Is that a good thing? What is it that the old couple can't remember? And, why is an old couple in the quest story to begin with? Is the boatman going to harm them or do them good? What, exactly, is the buried giant? And what is the longed for chalice?
A very different offering, that raises more questions than it answers, enfolded in an entertaining quest. Well Done.
(I listened and read).
The narrator was on point. The tale met my expectations as an Ishiguro classic. A world of good old fashioned ogres, dragons, pixies and the like. A world filled with chivalry and hostility. Wonderfully setting off the characters. I feel like was the haunting ending. Very much recommended. A world I will be happy to return to many times.
Great tale, interesting characters and real drama set in the dark ages where ogres, dragons and Merlin still shape a war torn landscape.
An unlikely backdrop for an analysis of love, will and forgetting.
Only if you're in the mood for a deeper book. Not light reading, definitely good if you are able to appreciate the poetic meaning behind the story line.
Yes, a beautiful story that doesn't drag on un-neededly. Almost have to listen a second time to pick up on all of the underlying themes.
Definitely. Partly to revisit the characters and get some of the nuance of the story that I'm sure I missed the first go around - mostly for Horovitch.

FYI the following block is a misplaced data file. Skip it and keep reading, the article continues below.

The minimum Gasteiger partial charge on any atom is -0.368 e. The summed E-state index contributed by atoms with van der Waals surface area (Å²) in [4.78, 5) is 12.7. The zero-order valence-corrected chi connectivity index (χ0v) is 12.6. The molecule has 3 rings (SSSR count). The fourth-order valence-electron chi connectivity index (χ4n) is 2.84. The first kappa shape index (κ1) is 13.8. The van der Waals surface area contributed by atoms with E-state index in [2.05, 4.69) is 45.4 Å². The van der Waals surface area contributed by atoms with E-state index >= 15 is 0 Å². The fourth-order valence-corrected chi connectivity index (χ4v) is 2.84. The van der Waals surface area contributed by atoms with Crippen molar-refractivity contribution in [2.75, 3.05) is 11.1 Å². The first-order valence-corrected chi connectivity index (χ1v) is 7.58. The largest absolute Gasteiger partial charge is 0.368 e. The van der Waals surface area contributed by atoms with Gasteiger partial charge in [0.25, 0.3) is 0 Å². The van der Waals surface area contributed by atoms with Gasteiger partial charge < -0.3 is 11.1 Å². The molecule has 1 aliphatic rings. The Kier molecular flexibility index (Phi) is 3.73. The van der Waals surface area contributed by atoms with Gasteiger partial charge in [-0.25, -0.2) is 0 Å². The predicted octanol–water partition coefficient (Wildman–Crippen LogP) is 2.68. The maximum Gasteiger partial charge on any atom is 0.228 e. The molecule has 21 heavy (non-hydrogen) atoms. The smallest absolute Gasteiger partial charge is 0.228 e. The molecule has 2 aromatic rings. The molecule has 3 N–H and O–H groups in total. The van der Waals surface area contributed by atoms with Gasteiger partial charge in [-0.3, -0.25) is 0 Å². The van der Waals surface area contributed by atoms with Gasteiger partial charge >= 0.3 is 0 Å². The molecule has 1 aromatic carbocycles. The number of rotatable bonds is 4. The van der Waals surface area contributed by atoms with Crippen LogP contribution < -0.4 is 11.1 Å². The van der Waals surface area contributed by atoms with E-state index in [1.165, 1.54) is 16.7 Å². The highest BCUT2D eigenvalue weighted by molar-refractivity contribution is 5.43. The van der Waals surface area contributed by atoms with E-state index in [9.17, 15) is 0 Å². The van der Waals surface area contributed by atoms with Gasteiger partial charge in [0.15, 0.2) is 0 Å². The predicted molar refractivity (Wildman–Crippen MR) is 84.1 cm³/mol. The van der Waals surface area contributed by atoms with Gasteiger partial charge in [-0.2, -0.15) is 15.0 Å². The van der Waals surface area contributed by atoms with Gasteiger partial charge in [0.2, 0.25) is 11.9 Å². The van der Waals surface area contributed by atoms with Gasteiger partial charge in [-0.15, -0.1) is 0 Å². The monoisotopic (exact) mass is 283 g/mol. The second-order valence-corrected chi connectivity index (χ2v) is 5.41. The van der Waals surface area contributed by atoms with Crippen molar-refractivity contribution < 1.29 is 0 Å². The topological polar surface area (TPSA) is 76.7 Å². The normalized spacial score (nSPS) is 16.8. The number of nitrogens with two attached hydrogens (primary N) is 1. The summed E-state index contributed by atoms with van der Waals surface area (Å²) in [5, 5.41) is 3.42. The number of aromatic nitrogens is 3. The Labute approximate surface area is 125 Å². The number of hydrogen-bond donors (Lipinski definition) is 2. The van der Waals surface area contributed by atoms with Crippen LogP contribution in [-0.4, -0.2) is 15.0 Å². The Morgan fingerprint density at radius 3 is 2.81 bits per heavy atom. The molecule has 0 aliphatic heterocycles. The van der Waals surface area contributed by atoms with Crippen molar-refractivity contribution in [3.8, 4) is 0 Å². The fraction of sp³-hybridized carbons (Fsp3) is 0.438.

It's constant pace. It's doesn't have to hit you in the face. Axl and Beatrice are on a journey, the subtext of the journey is delivered subtly and on the way. It's not flight butressed by essays, but a nice walk; a full and satisfying walk.
He's a master. If you want to learn about yourself if you're the kind of person who'd like audiobooks, start with this; If you don't, you won't. It doesn't get better than this. The character changes are effortless and real. I've started to search for books to try not by author, but by clicking on this narrator.
Every ounce of dialog from Axl. Start to finish.
At times disturbing, even nightmarish, yet also rich in redemptive kindness and acutely-observed human love, The Buried Giant is an allegory for a generation that is dealing with the intensely personal pain of Alzheimers while also struggling with loud, public arguments about ignoring history. From Australians' denial of their genocidal history, to Japan's school curriculum on WW2, to the southern USA's refusal to mark the locations of white lynchings of African Americans: this novel is as timely as it is deeply touching.
I hear voices. But maybe that's because there's always an Audible book in my ear.
I really looked forward to this book by Ishiguro. Though I really can't expect anything to come up to the level of "The Remains of the Day," I really expected it to come close. For me, it wasn't even in the same league. But looking at all the raves, I am definitely in the minority.
It's not that I didn't love it - I didn't even like it. I thought it was boring. I'm not crazy about fantasy as a genre, but gave it a shot because it was Ishiguro. It didn't work work for me. Nothing about it that made me eager to pick up the iPod and listen at every chance. I didn't care about any of it. I thought it was dull.
I still like Ishiguro. A lot, actually. I just didn't like this book or anything about it. My best suggestion is to really read the summary by the publisher and understand what you're getting into. If the fantasy - allegory - myth book is your thing, you may just love this one.